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Village Music World

Although the red awning outside 197 Bleecker Street reads, “Village Music World,” the store, which sells new and vintage records and CDs, is actually called Village Revival Records. Jamal Alnasr opened Village Music in 1994, in perhaps the tiniest store on the block. Over the next three decades, New York University swallowed up Village real estate, and by 2017 the neighborhood was largely owned by either the university or fast-casual-restaurant franchises. Alnasr was priced out of his lease and forced to temporarily close the shop. He sold his own house to reopen his record store, and christened the new iteration Village Revival. Stop by and talk with him about everyone from Black Sabbath to the Rolling Stones to Lana Del Rey while browsing thousands of albums. ( —Jensen Davis


Sam Wai Liquor Store

Before leaving Sam Wai Liquor Store with slumped shoulders and empty hands, first-time customers will eagerly scour through a massive selection of Chinese liquors and French wines. The modest prices promise a night full of imbibing. That is, until it’s time to check out at the cash register. “Cash only,” says the woman behind the counter. She interrupts further inquiries with “I don’t speak English.” Potential patrons have no other choice but to leave. At least they’ll meet Kiki, the stray orange cat who sits on the checkout counter. Employees at Sam Wai don’t go out of their way for new customers because they don’t have to. As the oldest liquor store in Chinatown, Sam Wai has catered to locals, neighbors, and friends of friends for 120 years. These are the type of people who remember to bring a roll of cash in their back pocket, and who are on a first-name basis with Kiki. They have the pleasure of scratching her head good-bye with one hand while gripping a bottle of Moutai baijiu in the other. ( —Carolina de Armas


Pino’s Prime Meat

In a narrow, tenement-style building on Sullivan Street, this butcher shop has been supplying New Yorkers with quality meat for the last 118 years. Since 1992, it’s been under the ownership of Pino Cinquemani, who comes from a long line of Sicilian butchers. Cinquemani first visited New York in 1973, for what was meant to be his honeymoon. Then he got a job as a butcher and never left. Cinquemani has kept Pino’s an old-school, no-frills shop—the butchers use a thick, worn-down wood cutting board, make sausages in the back, and hang them from the ceiling to age. Now Cinquemani is bringing in a new generation of butchers: his sons, Sal and Leo; and his nephew, also named Sal. They’ll keep supplying the best dry-aged porterhouse in New York. ( —Clara Molot



There are plenty of historic New York pizzerias, but none are as relentlessly traditional as Arturo’s. The Greenwich Village staple first flung its doors open in 1957. While its founder, Arturo Giunta, died in 2006, his spirit is still alive in the restaurant. Worn leather booths, signed headshots, and dark wood walls suck you back into the Village’s grungy past. All the red-sauce classics are on the menu—chicken-cutlets parmigiana, vodka ravioli, saucy meatballs—but we suggest skipping the main course and going straight for the coal-oven pizza. And order one of their excellent martinis. ( —Elena Clavarino


Artifacts 20th Century

Artifacts 20th Century, a cheerful furniture-and-design store on Mott Street in Nolita, has a small-town, mom-and-pop-store feel but is filled with midcentury-modern gems. Owner Bob Lawton first opened the store in 2012 on Crosby Street, moving it five years later to its current location. Lawton possesses a discerning eye for 20th-century furniture, filling his store with carefully curated pieces made by the period’s legendary designers, such as Charles and Ray Eames, Florence Knoll, and Paul McCobb, to name just a few. Lawton has done the hard work; all you have to do is choose. ( —Clara Molot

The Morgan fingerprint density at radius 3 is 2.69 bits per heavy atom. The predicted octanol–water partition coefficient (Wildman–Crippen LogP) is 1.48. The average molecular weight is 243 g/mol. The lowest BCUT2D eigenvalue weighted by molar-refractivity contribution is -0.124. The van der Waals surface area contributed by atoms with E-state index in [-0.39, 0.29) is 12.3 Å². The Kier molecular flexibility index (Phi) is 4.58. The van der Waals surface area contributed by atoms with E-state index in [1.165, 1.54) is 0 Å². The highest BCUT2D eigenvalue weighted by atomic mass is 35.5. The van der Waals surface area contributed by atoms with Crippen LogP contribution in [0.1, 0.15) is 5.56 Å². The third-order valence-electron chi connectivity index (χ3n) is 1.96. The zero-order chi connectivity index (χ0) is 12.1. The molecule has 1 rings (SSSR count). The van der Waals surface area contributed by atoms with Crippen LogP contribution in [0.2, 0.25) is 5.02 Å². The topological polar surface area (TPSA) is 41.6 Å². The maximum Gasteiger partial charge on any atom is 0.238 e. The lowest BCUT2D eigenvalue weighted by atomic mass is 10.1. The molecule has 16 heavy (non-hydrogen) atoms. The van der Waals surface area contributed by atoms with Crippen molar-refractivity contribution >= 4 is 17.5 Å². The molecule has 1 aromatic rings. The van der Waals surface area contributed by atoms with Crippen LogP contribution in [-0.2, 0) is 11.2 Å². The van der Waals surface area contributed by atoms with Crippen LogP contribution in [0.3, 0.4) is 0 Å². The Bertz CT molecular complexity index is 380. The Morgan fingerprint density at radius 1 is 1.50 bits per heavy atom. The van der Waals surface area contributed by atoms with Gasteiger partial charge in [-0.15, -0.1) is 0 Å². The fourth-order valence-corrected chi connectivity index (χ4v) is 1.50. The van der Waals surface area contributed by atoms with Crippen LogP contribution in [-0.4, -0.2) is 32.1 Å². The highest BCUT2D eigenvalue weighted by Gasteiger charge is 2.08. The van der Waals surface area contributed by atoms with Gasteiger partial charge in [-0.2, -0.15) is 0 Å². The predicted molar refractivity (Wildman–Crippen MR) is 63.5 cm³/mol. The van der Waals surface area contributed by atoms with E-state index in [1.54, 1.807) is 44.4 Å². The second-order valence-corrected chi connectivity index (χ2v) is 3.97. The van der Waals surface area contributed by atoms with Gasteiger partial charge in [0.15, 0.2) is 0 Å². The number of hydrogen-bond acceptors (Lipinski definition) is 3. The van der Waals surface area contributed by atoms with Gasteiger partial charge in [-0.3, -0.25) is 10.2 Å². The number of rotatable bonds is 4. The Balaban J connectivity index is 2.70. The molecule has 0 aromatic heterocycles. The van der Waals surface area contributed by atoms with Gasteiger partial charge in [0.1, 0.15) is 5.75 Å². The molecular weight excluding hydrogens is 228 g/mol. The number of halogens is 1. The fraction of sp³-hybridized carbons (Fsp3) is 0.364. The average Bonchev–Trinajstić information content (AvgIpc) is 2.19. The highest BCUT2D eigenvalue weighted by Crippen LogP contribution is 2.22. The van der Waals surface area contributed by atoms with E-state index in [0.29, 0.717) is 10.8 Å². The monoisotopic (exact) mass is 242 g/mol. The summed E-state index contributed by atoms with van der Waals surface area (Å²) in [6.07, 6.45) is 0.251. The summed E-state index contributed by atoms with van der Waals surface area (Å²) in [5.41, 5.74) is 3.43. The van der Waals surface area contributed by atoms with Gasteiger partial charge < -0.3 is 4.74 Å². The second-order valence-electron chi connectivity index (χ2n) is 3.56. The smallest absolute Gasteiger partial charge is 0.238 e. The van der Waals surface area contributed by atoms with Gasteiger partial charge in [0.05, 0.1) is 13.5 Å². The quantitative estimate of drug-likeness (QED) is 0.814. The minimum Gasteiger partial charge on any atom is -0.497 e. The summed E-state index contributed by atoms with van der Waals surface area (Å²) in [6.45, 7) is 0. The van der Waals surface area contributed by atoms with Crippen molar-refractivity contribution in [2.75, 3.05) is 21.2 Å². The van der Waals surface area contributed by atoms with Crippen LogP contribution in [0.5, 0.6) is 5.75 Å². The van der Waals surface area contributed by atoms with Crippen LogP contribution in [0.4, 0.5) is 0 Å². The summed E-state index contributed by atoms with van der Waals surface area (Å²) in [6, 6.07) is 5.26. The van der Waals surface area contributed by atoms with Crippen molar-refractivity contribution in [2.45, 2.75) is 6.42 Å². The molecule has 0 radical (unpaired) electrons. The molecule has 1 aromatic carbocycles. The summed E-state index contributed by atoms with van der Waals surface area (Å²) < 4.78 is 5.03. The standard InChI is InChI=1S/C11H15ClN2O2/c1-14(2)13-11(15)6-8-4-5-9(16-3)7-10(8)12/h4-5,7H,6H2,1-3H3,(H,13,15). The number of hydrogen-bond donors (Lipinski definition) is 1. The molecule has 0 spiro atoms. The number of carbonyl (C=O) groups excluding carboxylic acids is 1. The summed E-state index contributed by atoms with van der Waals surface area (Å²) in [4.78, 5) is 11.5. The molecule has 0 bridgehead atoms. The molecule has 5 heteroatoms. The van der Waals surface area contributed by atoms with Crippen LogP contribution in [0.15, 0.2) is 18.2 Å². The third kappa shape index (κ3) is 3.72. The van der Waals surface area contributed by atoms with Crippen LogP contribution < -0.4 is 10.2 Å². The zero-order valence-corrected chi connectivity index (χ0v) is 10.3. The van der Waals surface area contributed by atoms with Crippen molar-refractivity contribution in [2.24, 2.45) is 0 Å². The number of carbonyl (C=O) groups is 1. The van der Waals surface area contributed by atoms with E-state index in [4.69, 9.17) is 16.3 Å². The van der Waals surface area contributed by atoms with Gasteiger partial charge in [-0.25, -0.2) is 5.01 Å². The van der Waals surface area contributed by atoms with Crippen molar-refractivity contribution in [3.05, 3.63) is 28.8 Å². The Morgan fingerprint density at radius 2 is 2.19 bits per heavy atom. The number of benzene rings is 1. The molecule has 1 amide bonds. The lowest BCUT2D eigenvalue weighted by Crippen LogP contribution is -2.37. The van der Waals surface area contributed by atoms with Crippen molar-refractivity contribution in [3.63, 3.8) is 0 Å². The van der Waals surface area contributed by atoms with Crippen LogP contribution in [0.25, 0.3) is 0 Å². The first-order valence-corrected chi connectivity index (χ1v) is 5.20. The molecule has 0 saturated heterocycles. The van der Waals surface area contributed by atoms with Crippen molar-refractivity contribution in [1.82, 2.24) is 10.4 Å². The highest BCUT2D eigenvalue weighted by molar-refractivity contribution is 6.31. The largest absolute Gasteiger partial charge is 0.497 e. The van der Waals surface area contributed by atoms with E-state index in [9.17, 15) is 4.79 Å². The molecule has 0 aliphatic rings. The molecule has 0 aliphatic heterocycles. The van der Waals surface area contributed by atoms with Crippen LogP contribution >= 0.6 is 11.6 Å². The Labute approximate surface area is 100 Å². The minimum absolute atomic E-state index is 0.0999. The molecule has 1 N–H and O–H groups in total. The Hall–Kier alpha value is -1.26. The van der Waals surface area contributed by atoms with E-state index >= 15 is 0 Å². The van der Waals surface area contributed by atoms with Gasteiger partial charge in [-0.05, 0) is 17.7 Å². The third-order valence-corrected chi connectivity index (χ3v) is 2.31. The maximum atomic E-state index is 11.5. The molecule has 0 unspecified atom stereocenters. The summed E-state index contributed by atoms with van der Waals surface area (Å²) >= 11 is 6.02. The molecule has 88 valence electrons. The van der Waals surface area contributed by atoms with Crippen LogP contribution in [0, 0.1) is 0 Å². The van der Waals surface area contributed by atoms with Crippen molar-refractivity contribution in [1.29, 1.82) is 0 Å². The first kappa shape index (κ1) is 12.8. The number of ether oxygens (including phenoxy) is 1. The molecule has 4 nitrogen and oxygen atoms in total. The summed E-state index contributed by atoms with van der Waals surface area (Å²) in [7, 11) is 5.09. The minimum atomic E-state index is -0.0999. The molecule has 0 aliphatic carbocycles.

Thompson Chemists

Europe still has America beat when it comes to independent pharmacies, which are quickly becoming a relic of the past in our own fair city. If you’re looking for a place where you can browse vintage toothpastes while picking up your Ativan refill, head to Thompson Chemists, just off of West Houston. The pharmacy will have you wondering if you’re in Le Marais instead of a small shop sandwiched between a pet store and a nail salon. Serving the community since 1994, this independent pharmacy specializes in hard-to-find brands, such as Biafine, Nuxe, Leonor Greyl, and Spectacle. The characters behind the counter are experts, providing borderline-excessive information on products and prescriptions. On my latest visit, after purchasing the Spectacle Performance Crème and a few of my favorite Avène ointments, the cashier carefully explained each product to me. Try getting that service at a Duane Reade. Whether you’re on a hunt for Philip B. or simply want to browse, Thompson Chemists is worth the visit. ( —Gracie Wiener


New Top Jewelry

To an undiscerning eye, New Top Jewelry is just one of many jewelry shops in Chinatown. People who have searched New York for reasonably priced 14-karat-gold hoops, chains, and studs know that it’s one of the best shops in Manhattan. For more than 20 years, shopkeeper Jane Shuai has helped customers—including longtime fans Mellany Sanchez, Kim Shui, Kimberly Drew, and Paloma Elsesser—navigate her overwhelming selection. The store is so beloved it’s landed Shuai in high-fashion campaigns; she’s posed in her narrow store for Valentino, Alexander Wang, and Kith. Still, she’s patient and kind to every shopper. Shuai works seven days a week, so stop by and see for yourself. ( —Clara Molot

Issue No. 175
November 19, 2022
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Issue No. 175
November 19, 2022